New genetic test predicts risk of metastasis in patients with deadly eye cancer
UCLA surgeons first to biopsy tumor tissue from living eye
Imagine being diagnosed with eye cancer – but your doctor can't tell whether you have the aggressive type that will swiftly spread, causing blindness and death in as early as a year.
A new procedure at UCLA's Jules Stein Eye Institute could reveal this valuable information to ocular melanoma patients and their physicians, providing a clear basis for making treatment and lifestyle choices. Researchers have pioneered the first technique to biopsy tissue from the living eye in order to predict which tumors possess high metastatic risk. The Nov. 15 online edition of the journal Ophthalmology reports the findings, which urge a new treatment strategy for physicians and offer huge medical and psychological benefits to patients.
"For the first time, we have demonstrated that it's safe and feasible to perform a biopsy in the living eye to obtain clear results about whether a tumor has metastatic potential or not," explained Dr. Tara Young, assistant professor of ophthalmology at UCLA's Jules Stein Eye Institute and a Jonsson Comprehensive Cancer Center researcher. "Identifying patients at high risk for metastasis is an important first step toward reducing the death rate of this cancer, which kills nearly half of its patients."
Ocular melanoma attacks the pigment cells in the retina. Earlier studies discovered that patients who are missing one copy of chromosome 3 in their tumor tissue are more likely to have highly aggressive cancers. Half of these patients die within five years, due to metastasis to the liver and other organs.
Using this genetic marker as the starting point for their research, UCLA scientists studied a group of patients who had been newly diagnosed with ocular melanoma. Each patient was scheduled for a standard eye surgery to temporarily implant a small disc designed to shrink the tumor with radiation and hopefully save the eye.
For the first time, UCLA surgeons used an ultra-fine needle to collect cells from the cancer before surgery and send the sample to the lab for culture. After growing the tumor cells, a geneticist analyzed them to determine whether they were missing a copy of chromosome 3.
Of the nine patients in the UCLA study who underwent biopsy, four had tumors identified as high-risk for aggressive metastasis, and five were identified as low-risk.
"When physicians know upfront which patient has a poor prognosis, they will monitor the person more closely to detect metastasis earlier and consider more aggressive treatments to increase their chance of survival," Young emphasized. "Knowledge of metastatic risk will also help patients and their physicians decide whether to pursue clinical trials of experimental therapies that target metastasis.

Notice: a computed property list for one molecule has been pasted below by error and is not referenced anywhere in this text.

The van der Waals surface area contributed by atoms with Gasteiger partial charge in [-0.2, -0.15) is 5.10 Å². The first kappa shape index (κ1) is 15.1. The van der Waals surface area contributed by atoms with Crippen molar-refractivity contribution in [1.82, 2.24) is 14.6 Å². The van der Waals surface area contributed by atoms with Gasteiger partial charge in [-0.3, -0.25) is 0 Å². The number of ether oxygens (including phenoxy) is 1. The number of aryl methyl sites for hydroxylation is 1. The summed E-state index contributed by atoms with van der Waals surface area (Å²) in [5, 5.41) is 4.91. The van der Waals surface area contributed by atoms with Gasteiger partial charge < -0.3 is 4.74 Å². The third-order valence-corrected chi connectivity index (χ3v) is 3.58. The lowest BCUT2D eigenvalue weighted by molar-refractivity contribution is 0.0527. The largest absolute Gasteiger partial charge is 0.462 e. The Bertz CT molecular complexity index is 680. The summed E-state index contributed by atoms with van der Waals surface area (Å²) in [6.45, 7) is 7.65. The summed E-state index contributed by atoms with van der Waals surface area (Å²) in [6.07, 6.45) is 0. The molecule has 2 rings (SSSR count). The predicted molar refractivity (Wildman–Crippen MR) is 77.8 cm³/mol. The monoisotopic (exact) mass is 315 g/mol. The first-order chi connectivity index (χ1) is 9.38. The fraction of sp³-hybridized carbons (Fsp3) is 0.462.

"Patients understand that no good treatment exists after their cancer spreads -- everyone wants to know what their metastasis risk is," she added. "If the risk is low, it's a giant relief and emotional burden off their shoulders. If the risk is high, it enables them to plan arrangements for their family and finances, and make the most of their remaining time alive."
Pioneered by UCLA ophthalmic pathologist Dr. Ben Glasgow, the technique of fine-needle aspiration for collecting cancer cells from the living eye has been the standard of care at the Jules Stein Eye Institute since 2004, but adopted by only a handful of other ophthalmic centers in the nation.
"Until now, there's been little we could do but radiate the patient's eye and ask them to return for a follow-up exam in six months," observed Young. "But it's short-sighted to think of ocular melanoma as related only to the eyeball. Cancer can kill you, regardless of where it originates in the body.
"We've known for 10 years that this genetic marker is linked to fast-growing melanoma," she added. "It's time for ophthalmologists to expand their surgical practice to include the biopsy procedure, and use it to obtain life-saving information for their patients. Only then will we be able to develop strategic approaches to treating the cancer's effect on the whole body."
Although rare, ocular melanoma is the most common eye cancer to strike adults. The National Eye Institute reports some 2,000 newly diagnosed cases of the cancer – roughly seven in 1 million people -- per year in the United States and Canada. The disease spans the age and ethnic spectrum, and is not hereditary.
The Jules Stein Eye Institute at UCLA has been rated by U.S. News & World Report as No. 1 in the western United States, and offers the strongest combination of research and clinical programs in the nation. Patients with ocular melanoma travel from as far as the Philippines and Saudi Arabia for treatment by UCLA's specialists, who address the full spectrum of the disease's psychological, visual and oncologic effects.
Young's UCLA coauthors included Glasgow, Nagesh Rao, Joel Moral and Dr. Bradley Straatsma. The Stein-Oppenheimer Foundation helped fund the study.
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